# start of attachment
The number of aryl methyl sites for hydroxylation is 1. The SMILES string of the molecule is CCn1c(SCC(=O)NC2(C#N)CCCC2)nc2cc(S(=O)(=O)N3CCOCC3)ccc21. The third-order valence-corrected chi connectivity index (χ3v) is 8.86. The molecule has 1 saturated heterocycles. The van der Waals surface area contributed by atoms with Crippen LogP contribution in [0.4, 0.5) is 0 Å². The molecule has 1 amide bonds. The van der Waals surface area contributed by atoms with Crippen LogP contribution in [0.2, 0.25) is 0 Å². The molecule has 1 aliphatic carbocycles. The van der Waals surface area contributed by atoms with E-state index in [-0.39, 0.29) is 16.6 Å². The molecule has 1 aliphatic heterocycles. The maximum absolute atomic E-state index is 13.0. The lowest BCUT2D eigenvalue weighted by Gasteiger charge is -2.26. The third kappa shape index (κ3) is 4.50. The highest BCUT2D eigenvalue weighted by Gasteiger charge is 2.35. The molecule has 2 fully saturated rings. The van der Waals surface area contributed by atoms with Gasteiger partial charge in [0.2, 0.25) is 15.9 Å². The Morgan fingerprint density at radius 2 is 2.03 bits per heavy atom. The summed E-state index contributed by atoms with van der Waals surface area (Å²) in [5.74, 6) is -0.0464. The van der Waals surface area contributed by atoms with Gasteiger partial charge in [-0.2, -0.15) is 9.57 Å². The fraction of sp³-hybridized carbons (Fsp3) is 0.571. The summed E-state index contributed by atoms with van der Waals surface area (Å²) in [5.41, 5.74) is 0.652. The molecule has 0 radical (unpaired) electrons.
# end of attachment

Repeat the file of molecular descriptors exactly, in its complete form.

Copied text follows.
The number of aryl methyl sites for hydroxylation is 1. The SMILES string of the molecule is CCn1c(SCC(=O)NC2(C#N)CCCC2)nc2cc(S(=O)(=O)N3CCOCC3)ccc21. The third-order valence-corrected chi connectivity index (χ3v) is 8.86. The molecule has 1 saturated heterocycles. The van der Waals surface area contributed by atoms with Crippen LogP contribution in [0.4, 0.5) is 0 Å². The molecule has 1 amide bonds. The van der Waals surface area contributed by atoms with Crippen LogP contribution in [0.2, 0.25) is 0 Å². The molecule has 1 aliphatic carbocycles. The van der Waals surface area contributed by atoms with E-state index in [-0.39, 0.29) is 16.6 Å². The molecule has 1 aliphatic heterocycles. The maximum absolute atomic E-state index is 13.0. The lowest BCUT2D eigenvalue weighted by Gasteiger charge is -2.26. The third kappa shape index (κ3) is 4.50. The highest BCUT2D eigenvalue weighted by Gasteiger charge is 2.35. The molecule has 2 fully saturated rings. The van der Waals surface area contributed by atoms with Gasteiger partial charge in [0.2, 0.25) is 15.9 Å². The Morgan fingerprint density at radius 2 is 2.03 bits per heavy atom. The summed E-state index contributed by atoms with van der Waals surface area (Å²) in [5.74, 6) is -0.0464. The van der Waals surface area contributed by atoms with Gasteiger partial charge in [-0.2, -0.15) is 9.57 Å². The fraction of sp³-hybridized carbons (Fsp3) is 0.571. The summed E-state index contributed by atoms with van der Waals surface area (Å²) in [5.41, 5.74) is 0.652. The molecule has 0 radical (unpaired) electrons.